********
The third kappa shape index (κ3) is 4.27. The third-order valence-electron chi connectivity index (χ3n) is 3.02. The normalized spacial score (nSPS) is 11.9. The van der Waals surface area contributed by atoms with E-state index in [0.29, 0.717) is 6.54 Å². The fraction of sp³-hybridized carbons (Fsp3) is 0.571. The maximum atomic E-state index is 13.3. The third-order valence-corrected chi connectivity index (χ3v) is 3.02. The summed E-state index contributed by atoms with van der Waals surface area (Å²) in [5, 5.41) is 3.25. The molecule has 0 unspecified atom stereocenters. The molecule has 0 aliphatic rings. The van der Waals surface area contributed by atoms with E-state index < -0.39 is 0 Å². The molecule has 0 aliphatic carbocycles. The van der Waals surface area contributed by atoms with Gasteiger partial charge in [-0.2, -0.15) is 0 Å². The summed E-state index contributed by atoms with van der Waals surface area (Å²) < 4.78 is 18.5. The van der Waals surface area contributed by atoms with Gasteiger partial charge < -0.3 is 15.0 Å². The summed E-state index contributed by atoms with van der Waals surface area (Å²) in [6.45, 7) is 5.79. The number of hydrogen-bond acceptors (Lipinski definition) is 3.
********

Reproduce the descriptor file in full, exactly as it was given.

The third kappa shape index (κ3) is 4.27. The third-order valence-electron chi connectivity index (χ3n) is 3.02. The normalized spacial score (nSPS) is 11.9. The van der Waals surface area contributed by atoms with E-state index in [0.29, 0.717) is 6.54 Å². The fraction of sp³-hybridized carbons (Fsp3) is 0.571. The maximum atomic E-state index is 13.3. The third-order valence-corrected chi connectivity index (χ3v) is 3.02. The summed E-state index contributed by atoms with van der Waals surface area (Å²) in [5, 5.41) is 3.25. The molecule has 0 unspecified atom stereocenters. The molecule has 0 aliphatic rings. The van der Waals surface area contributed by atoms with E-state index < -0.39 is 0 Å². The molecule has 0 aliphatic carbocycles. The van der Waals surface area contributed by atoms with Gasteiger partial charge in [-0.2, -0.15) is 0 Å². The summed E-state index contributed by atoms with van der Waals surface area (Å²) < 4.78 is 18.5. The van der Waals surface area contributed by atoms with Gasteiger partial charge < -0.3 is 15.0 Å². The summed E-state index contributed by atoms with van der Waals surface area (Å²) in [6.45, 7) is 5.79. The number of hydrogen-bond acceptors (Lipinski definition) is 3.